Well, let's see.

For starters, there is the sensor and processor itself. While still having the same 16Mp resolution as the D4, Nikon claims the D4s has a new sensor. As an aside to speculation, there's no word if it shares the same chip that the retro DF uses or an even newer chip. To accommodate the new chip and increase in continuous drive as well as the buffer, Nikon has developed a new processor, the Expeed 4, which Nikon claims ha a 30% processing power advantage over the D4. As a last improvement, the D4s has a H4 ISO setting, which translates into a jaw-dropping ISO 409,600, which looks good on a spec sheet but like crap in real life.

Oh yes, I've never played with the D4s but have had enough cameras to know that the top 2, or even top 3 ISO settings are always various levels of unusable.

To make use of all of the above, Nikon has improved the AF system, too. As a base, Nikon used the proven Multi-CAM 3500 FX AF sensor incorporated in the D4 but has recalibrated the AF algorithms for even faster, more accurate focus. As something new, the D4s has a Group AF mode that utilizes five AF points to assist the main point in achieving focus. This improved AF (along with processor) was one of the reasons that Nikon decided to up the continuous drive at full-frame to 11fps.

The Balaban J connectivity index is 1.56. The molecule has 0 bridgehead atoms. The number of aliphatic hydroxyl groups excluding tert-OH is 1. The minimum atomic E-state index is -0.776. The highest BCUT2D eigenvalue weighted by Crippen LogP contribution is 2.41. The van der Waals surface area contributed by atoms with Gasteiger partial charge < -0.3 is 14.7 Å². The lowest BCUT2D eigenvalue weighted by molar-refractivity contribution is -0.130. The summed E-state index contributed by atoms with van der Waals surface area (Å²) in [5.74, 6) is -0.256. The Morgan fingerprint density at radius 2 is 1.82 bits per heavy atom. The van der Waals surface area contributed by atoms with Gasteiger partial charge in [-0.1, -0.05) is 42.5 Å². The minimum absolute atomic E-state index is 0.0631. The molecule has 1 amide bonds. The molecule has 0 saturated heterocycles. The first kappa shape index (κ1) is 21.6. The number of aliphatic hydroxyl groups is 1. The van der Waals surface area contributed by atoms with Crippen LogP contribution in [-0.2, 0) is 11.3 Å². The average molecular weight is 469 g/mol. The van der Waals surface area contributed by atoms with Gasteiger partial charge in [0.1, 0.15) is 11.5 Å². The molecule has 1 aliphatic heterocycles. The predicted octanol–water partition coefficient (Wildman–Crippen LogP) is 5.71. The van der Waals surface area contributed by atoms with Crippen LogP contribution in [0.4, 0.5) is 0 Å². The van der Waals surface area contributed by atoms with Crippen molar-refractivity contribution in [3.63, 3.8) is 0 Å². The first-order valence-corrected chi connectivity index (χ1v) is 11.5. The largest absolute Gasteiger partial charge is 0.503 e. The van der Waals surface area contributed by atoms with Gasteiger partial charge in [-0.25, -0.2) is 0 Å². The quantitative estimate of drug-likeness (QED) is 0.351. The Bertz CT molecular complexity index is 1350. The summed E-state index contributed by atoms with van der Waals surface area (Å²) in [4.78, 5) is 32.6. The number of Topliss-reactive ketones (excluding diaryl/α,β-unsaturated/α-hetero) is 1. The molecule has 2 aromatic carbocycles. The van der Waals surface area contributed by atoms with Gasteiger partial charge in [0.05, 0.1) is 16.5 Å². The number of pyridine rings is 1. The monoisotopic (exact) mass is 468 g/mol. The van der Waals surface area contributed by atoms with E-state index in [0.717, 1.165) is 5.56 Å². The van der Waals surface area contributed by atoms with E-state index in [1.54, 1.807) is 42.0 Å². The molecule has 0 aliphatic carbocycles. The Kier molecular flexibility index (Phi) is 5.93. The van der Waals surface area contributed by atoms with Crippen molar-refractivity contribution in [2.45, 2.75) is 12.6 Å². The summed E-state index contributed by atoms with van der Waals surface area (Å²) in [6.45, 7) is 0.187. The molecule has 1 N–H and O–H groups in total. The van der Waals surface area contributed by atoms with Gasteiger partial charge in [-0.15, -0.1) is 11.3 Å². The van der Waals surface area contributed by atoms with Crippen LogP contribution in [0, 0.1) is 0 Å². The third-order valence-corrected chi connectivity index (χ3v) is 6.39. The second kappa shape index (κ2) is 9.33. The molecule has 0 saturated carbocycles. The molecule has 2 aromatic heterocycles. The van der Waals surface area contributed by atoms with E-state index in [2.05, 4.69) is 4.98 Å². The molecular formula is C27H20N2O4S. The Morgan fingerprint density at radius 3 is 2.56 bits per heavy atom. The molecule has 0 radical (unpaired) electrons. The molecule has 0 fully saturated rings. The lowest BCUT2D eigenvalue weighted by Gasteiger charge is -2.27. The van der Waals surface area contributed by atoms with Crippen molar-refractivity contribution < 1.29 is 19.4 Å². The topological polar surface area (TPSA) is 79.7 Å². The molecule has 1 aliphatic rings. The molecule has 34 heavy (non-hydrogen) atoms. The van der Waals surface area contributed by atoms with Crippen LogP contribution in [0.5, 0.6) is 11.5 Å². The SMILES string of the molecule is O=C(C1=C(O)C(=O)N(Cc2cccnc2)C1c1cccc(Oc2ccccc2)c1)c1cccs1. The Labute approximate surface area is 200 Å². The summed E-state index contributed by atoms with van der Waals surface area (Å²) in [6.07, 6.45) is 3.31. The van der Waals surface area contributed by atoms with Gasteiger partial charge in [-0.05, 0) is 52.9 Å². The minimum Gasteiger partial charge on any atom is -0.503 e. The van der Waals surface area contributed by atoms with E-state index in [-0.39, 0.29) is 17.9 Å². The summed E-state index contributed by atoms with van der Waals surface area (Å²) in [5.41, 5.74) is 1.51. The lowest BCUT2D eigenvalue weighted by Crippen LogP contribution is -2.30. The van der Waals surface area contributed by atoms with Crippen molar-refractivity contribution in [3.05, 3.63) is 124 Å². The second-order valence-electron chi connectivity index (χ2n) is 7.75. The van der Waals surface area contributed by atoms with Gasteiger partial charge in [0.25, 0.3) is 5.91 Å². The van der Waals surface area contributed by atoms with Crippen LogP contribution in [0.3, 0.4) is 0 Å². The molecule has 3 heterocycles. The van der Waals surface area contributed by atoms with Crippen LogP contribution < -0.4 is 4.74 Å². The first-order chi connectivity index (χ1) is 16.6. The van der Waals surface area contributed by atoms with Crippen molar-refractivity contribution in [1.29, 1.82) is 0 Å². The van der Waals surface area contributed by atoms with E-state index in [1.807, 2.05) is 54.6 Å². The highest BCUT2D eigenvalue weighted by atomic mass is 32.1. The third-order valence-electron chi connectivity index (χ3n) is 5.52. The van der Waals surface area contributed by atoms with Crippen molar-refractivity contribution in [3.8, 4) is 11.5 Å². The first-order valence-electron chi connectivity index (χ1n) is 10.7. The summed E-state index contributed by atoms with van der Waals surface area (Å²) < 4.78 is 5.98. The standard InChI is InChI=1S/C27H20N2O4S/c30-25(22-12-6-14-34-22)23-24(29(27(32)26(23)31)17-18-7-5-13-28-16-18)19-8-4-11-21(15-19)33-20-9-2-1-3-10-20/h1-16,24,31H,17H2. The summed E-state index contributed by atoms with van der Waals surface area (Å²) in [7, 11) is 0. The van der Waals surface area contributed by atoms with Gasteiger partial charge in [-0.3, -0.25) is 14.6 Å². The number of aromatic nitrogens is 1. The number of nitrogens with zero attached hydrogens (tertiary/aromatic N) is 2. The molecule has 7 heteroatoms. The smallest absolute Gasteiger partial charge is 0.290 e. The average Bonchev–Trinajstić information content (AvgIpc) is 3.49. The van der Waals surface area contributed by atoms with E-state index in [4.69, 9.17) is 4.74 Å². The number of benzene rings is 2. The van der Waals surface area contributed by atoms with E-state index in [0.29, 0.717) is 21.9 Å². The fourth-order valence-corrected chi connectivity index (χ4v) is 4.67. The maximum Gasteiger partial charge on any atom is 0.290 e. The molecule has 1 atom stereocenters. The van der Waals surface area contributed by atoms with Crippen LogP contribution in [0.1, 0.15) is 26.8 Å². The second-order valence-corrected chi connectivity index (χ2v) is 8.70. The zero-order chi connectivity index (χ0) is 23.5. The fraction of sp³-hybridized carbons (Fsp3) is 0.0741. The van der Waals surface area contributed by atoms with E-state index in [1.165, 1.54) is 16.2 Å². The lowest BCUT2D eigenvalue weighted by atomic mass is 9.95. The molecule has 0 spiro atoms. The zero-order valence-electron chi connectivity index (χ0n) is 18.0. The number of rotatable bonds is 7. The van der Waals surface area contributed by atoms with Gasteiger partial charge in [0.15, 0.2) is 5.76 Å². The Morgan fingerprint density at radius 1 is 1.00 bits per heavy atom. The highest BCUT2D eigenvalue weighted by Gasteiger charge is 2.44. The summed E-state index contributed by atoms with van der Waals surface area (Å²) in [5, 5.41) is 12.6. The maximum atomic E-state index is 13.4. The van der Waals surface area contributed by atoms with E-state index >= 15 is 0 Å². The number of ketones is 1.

Outside the camera, workflow speed can be an issue, and is one that Nikon has addressed with the D4s. Feeling bogged down by massive RAW files? Well, no more with the D4s as Nikon has included a Small RAW option wherein one can shoot RAW pictures at approximately half the full resolution. File transmission speed an issue? When connected via LAN, users can now transmit files using Gigabit Ethernet (1000 Base-T LAN), which promises a huge boost in transfer speed. As an added plus, Nikon has reworked the D4S to be remarkably power-efficient. Thanks to the development of a new EN-EL18a Lithium-Ion battery, the D4S can go up to 3,020 shots (CIPA rating) shots in single mode and 5,960 shots (Nikon testing) in continuous mode on a single battery.

My take: if Nikon was worried about workflow, it should just have added wi-fi capability. Look for thus feature on the D5.